- Hyponatremia is a dangerous health complication resulting from low levels of sodium.8 People under the influence of ecstasy may consume excessive amounts of fluid due to heightened body temperature and thirst, increasing the risk for hyponatremia.8 A person with hyponatremia may experience headache, nausea and/or vomiting, mental status changes, brain and heart problems, and potentially death.8
- Serotonin syndrome occurs when there are extremely high levels of serotonin in the brain, which can be a result of ecstasy toxicity.9 Left untreated, serotonin syndrome can be life-threatening, with common signs including elevated body temperature, high blood pressure, confusion, agitation, and seizures.9
Ecstasy Overdose Symptoms
Though the risks of overdose (including some of the above health issues) are quite rare, they are increased when ecstasy is taken with other substances, either knowingly or unknowingly (e.g., when it is cut with other substances prior to distribution).10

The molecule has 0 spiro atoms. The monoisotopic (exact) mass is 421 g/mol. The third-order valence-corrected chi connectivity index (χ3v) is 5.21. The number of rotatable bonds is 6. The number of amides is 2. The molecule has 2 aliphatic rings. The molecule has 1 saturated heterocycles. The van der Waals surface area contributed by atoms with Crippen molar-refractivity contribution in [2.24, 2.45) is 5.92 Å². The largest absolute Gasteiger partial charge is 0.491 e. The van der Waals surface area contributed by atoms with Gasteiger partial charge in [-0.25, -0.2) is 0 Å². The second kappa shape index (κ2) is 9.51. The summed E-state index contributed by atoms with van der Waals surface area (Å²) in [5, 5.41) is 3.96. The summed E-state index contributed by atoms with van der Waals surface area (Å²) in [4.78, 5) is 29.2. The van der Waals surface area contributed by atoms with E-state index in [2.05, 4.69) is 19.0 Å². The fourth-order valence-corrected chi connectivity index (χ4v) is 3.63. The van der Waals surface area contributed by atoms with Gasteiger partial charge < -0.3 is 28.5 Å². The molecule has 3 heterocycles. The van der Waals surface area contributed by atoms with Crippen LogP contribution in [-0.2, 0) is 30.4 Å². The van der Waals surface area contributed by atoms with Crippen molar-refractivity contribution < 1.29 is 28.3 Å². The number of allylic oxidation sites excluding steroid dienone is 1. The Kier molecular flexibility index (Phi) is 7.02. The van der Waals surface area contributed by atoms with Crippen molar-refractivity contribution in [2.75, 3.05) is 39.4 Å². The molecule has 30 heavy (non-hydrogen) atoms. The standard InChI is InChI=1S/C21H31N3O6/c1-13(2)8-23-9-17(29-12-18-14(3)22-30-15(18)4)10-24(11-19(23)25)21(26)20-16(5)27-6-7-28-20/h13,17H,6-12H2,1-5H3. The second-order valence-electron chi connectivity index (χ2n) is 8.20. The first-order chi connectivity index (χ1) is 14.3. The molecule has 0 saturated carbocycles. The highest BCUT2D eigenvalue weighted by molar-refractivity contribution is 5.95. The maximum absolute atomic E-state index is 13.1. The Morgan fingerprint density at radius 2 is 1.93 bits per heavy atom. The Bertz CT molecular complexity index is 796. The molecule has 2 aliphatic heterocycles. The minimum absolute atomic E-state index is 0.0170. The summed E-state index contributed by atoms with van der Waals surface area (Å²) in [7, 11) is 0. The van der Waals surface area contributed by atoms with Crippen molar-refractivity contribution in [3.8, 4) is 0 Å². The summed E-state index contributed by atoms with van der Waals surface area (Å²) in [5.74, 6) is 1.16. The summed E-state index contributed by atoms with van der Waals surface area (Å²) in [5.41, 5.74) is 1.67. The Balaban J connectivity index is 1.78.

Additional ecstasy overdose symptoms may include high blood pressure, faintness, and panic attacks.7 Loss of consciousness and seizures can occur in severe cases.7
If you suspect someone is overdosing on ecstasy, call 911 immediately to render emergency medical services.
Is Ecstasy Addictive?
Similar to other addictive substances, ecstasy interacts with particular neurotransmitter systems, including dopamine, a signaling molecule important in reward and reinforcement of certain behaviors. However, there are some marked differences in the usual patterns of use of the drug, and research hasn’t exhaustively determined ecstasy’s potential for addiction.11